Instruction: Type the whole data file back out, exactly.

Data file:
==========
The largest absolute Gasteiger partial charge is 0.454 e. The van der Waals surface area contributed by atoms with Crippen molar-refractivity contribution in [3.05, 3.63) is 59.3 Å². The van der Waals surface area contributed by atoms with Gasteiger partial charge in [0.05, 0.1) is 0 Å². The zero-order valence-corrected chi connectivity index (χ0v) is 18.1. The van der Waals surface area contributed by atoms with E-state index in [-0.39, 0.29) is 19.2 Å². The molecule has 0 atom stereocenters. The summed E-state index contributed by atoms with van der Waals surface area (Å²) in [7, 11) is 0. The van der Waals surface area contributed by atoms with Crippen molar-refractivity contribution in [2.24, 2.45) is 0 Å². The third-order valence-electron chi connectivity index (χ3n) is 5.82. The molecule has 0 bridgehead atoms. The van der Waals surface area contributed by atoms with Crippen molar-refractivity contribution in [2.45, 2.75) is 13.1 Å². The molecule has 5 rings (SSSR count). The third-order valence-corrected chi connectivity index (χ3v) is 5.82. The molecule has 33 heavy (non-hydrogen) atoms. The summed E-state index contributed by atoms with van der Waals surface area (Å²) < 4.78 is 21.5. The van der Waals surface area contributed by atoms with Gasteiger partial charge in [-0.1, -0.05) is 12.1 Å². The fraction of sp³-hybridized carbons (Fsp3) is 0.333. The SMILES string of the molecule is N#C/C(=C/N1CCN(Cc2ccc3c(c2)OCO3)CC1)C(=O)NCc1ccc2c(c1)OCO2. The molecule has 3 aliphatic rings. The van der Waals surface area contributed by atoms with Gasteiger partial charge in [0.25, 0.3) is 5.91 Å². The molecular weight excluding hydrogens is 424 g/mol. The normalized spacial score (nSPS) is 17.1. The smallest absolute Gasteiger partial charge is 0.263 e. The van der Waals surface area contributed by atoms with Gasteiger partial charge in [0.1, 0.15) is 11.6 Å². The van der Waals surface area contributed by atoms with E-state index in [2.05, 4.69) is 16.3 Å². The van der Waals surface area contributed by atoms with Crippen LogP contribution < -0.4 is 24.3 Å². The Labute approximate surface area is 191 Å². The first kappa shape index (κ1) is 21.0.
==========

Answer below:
The largest absolute Gasteiger partial charge is 0.454 e. The van der Waals surface area contributed by atoms with Crippen molar-refractivity contribution in [3.05, 3.63) is 59.3 Å². The van der Waals surface area contributed by atoms with Gasteiger partial charge in [0.05, 0.1) is 0 Å². The zero-order valence-corrected chi connectivity index (χ0v) is 18.1. The van der Waals surface area contributed by atoms with E-state index in [-0.39, 0.29) is 19.2 Å². The molecule has 0 atom stereocenters. The summed E-state index contributed by atoms with van der Waals surface area (Å²) in [7, 11) is 0. The van der Waals surface area contributed by atoms with Crippen molar-refractivity contribution in [2.24, 2.45) is 0 Å². The third-order valence-electron chi connectivity index (χ3n) is 5.82. The molecule has 0 bridgehead atoms. The van der Waals surface area contributed by atoms with Crippen molar-refractivity contribution in [2.45, 2.75) is 13.1 Å². The molecule has 5 rings (SSSR count). The third-order valence-corrected chi connectivity index (χ3v) is 5.82. The molecule has 33 heavy (non-hydrogen) atoms. The summed E-state index contributed by atoms with van der Waals surface area (Å²) < 4.78 is 21.5. The van der Waals surface area contributed by atoms with Gasteiger partial charge in [-0.1, -0.05) is 12.1 Å². The fraction of sp³-hybridized carbons (Fsp3) is 0.333. The SMILES string of the molecule is N#C/C(=C/N1CCN(Cc2ccc3c(c2)OCO3)CC1)C(=O)NCc1ccc2c(c1)OCO2. The molecule has 3 aliphatic rings. The van der Waals surface area contributed by atoms with Gasteiger partial charge in [0.25, 0.3) is 5.91 Å². The molecular weight excluding hydrogens is 424 g/mol. The normalized spacial score (nSPS) is 17.1. The smallest absolute Gasteiger partial charge is 0.263 e. The van der Waals surface area contributed by atoms with Gasteiger partial charge in [0.1, 0.15) is 11.6 Å². The van der Waals surface area contributed by atoms with E-state index in [2.05, 4.69) is 16.3 Å². The van der Waals surface area contributed by atoms with Crippen LogP contribution < -0.4 is 24.3 Å². The Labute approximate surface area is 191 Å². The first kappa shape index (κ1) is 21.0.